One of the reasons I return home as often as I do is to collect stories, snippets of songs or local folklore that provide plot ideas or concepts for books I’m writing. Recently, I was out visiting Rathlin Island off the Northern Ireland coastline (offshore from Ballycastle) and came across a particularly striking ‘local legend’ about Fair Head. The rocky headland of Fair Head is actually onshore (not on Rathlin) and can be easily seen from Ballycastle. According to “local legend” this striking piece of rock is named after a princess who actually lived on Rathlin.
When it comes to placenames you have to treat the authenticity of “local legend” with a bit of caution, particularly if the name associated with the origin story is English. This is an important clue as an English placename usually indicates it was derived from after the early 1600s (when the colonisation process in Ireland commenced in earnest). A second thing to consider with respect to placenames is topography. In this particular case, the Irish name – An Bhinn Mhór (The Big Peak or The Big Tip) – seems more apt for such a striking topographical feature, thereby suggesting you could probably treat the veracity of the ‘legend’ with a strong keg of salt.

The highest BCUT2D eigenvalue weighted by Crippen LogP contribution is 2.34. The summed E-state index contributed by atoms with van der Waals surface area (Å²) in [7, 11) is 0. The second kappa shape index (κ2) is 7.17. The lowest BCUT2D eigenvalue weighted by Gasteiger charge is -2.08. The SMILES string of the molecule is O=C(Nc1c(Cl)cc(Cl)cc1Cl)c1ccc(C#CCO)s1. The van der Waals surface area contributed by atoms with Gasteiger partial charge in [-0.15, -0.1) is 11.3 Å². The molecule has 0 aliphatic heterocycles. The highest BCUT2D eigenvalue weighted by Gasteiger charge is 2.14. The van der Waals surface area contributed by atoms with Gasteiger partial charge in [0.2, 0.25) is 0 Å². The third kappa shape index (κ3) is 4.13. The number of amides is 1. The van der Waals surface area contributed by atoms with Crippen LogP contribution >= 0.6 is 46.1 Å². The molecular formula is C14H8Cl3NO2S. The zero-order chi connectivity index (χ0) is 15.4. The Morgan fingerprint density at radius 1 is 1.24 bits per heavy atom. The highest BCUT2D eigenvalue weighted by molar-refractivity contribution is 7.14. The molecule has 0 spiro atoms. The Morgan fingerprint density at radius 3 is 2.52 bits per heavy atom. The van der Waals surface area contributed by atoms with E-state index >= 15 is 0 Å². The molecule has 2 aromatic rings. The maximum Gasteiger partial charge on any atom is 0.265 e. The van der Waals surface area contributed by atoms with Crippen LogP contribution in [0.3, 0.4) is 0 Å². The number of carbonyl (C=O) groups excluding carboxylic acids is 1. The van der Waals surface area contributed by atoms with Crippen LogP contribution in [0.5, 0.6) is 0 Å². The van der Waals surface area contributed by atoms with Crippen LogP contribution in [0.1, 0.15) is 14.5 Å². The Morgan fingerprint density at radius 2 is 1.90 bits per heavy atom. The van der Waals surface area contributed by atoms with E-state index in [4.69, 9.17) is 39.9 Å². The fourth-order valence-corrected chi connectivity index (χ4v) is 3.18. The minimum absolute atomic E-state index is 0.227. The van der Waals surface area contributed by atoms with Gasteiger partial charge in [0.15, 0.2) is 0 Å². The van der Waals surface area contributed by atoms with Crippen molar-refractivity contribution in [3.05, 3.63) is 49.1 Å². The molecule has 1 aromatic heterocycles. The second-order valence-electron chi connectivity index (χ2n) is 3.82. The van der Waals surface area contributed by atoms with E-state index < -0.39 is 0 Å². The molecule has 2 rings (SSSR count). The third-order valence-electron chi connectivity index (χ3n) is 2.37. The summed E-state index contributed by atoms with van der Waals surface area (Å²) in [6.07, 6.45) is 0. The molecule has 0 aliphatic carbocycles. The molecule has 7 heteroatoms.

Despite all that, the story about the princes is quite a striking story. According to the “local legend”:
She was a beautiful creature with long blond hair. There were two particularly ardent young men amongst her admirers. Naturally, they hated each other. At a feast on the island, their hatred turned to rage. They fought and eventually one was fatally wounded. As he lay dying, he made his liegeman swear to take revenge on his behalf. The winner called for music and dancing to celebrate his betrothal. The liegeman danced with the princess. He whirled her round and round, closer and closer to the edge of the cliff and flung her over the edge. The body was eventually washed ashore at Fair Head.
So, there you have it. Love, violence, drinking and dancing and a terrible revenge. All the elements for a powerful piece of fiction in less than a hundred words.